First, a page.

A naval base in Nuevo Laredo, Tamaulipas, opened its doors yesterday to federal authorities and families of missing persons as an investigation continues into the disappearance of 36 people between February and May, but relatives of the missing called the event a mockery.
Officials from the Special Prosecutor’s Office for Enforced Disappearances, a division of the federal Attorney General’s office (PGR), entered the facility in the border city’s Victoria neighborhood accompanied by victims’ family members, soldiers, Federal Police officers and other PGR personnel, the Nuevo Laredo Human Rights Commission (CDHNL) said.
In a statement issued yesterday, the PGR said it had conducted inspections of military vehicles, weapons and radios, adding that the presence of “indirect victims, personnel of the Executive Committee for Attention to Victims and independent experts . . . guaranteed the transparency of the actions that were carried out.”
However, the PGR did not disclose whether its personnel had found anything of relevance to the investigation.
Some family members left disappointed. The wife of a man who disappeared in April said she was “disillusioned” because it felt as if they were visitors being given a tour. “I went in and they told me ‘this is the kitchen’ and ‘this is the dining room’ and ‘here is where they sleep.'”
She said patrol vehicles in which they wished to look for fingerprints of family members had been repainted and cleaned up.
The inspection of the base, she said, came too late. “They had time to paint, clean up the trucks and remove any kind of evidence.”
The United Nations (UN) said on May 30 that there were “strong indications” that federal security forces were responsible for the disappearance of 23 people in Nuevo Laredo between February and May 16, while the CDHNL said that it had documented at least 51 missing persons cases in which the navy was allegedly involved.
The day after the UN issued its statement, the PGR announced that it would investigate the disappearances, including any role the military might have played, but after finding the bodies of nine victims last month it said it had turned the focus of its investigation on to the Zetas drug cartel.
Before the PGR initiated its investigation, frustrated and dissatisfied relatives of the missing persons held protests to denounce the navy’s alleged involvement in the disappearances, including one that snarled traffic traveling across the border between Tamaulipas and Texas.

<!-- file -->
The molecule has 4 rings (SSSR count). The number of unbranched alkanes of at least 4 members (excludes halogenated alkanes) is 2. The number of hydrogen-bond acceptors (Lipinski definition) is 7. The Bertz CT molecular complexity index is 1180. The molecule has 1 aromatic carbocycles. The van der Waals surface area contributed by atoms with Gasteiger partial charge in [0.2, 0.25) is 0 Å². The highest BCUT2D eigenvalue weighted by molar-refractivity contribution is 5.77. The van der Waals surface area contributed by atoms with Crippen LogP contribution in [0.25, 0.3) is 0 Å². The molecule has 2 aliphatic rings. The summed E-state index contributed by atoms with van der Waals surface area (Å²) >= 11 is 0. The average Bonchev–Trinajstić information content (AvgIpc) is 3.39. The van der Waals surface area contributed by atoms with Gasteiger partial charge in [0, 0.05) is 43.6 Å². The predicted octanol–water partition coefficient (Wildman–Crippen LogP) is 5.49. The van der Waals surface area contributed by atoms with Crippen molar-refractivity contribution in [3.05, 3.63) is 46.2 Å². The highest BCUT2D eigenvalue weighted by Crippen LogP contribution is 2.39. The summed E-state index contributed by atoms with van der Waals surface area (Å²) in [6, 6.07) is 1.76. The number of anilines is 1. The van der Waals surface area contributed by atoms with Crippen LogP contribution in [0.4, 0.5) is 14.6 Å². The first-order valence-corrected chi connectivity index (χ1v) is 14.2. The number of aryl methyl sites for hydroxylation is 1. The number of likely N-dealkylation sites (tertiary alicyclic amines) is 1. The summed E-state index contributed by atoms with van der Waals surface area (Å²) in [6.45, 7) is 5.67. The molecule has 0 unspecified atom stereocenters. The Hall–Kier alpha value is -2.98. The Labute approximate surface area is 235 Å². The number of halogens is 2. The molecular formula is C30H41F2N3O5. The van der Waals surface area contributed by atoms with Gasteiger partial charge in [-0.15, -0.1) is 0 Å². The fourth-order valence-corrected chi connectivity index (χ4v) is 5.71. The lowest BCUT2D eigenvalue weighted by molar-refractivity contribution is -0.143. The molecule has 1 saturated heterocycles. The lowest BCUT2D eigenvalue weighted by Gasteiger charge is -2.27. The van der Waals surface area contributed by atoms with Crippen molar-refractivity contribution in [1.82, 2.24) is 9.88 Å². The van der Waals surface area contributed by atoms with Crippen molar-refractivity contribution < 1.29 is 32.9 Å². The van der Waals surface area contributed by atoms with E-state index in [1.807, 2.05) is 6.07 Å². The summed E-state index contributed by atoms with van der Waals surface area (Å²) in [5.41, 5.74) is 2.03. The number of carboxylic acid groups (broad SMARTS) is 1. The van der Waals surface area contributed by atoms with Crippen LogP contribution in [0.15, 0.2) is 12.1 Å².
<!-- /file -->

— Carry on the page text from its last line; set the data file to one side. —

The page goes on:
They also demanded that federal authorities search the naval barracks in Nuevo Laredo.
While that demand has now been met, CDHNL president Raymundo Ramos said yesterday that the inspection of the military base had come at least four months too late.
Amnesty International said on July 31 that investigators planned to visit naval bases previously but had given “advance warning” of the inspections, “thus alerting any potential suspects stationed there.” In the end, however, the visits didn’t go ahead due to violence in the area.
In the same news release, Erika Guevara-Rosas, Americas director at Amnesty International, said “the federal Attorney General’s office is losing crucial time in its investigations into these disappearances, which gives those suspected of criminal responsibility the chance to cover their tracks.”
Witnesses and victims’ family members have reported suffering threats, harassment, assaults and abductions after filing complaints with authorities, Amnesty International said.
Ramos also said that he and his family has been subjected to threats due to his involvement in the search for the missing persons.
The inspection of the navy base was the first time that such a search had been carried out at a military facility in Tamaulipas but it is not unprecedented at a national level.
Authorities in Guerrero entered an army base in that state after the disappearance of 43 teaching students in September 2014 after which they said nothing suspicious had been found.
Source: Milenio (sp)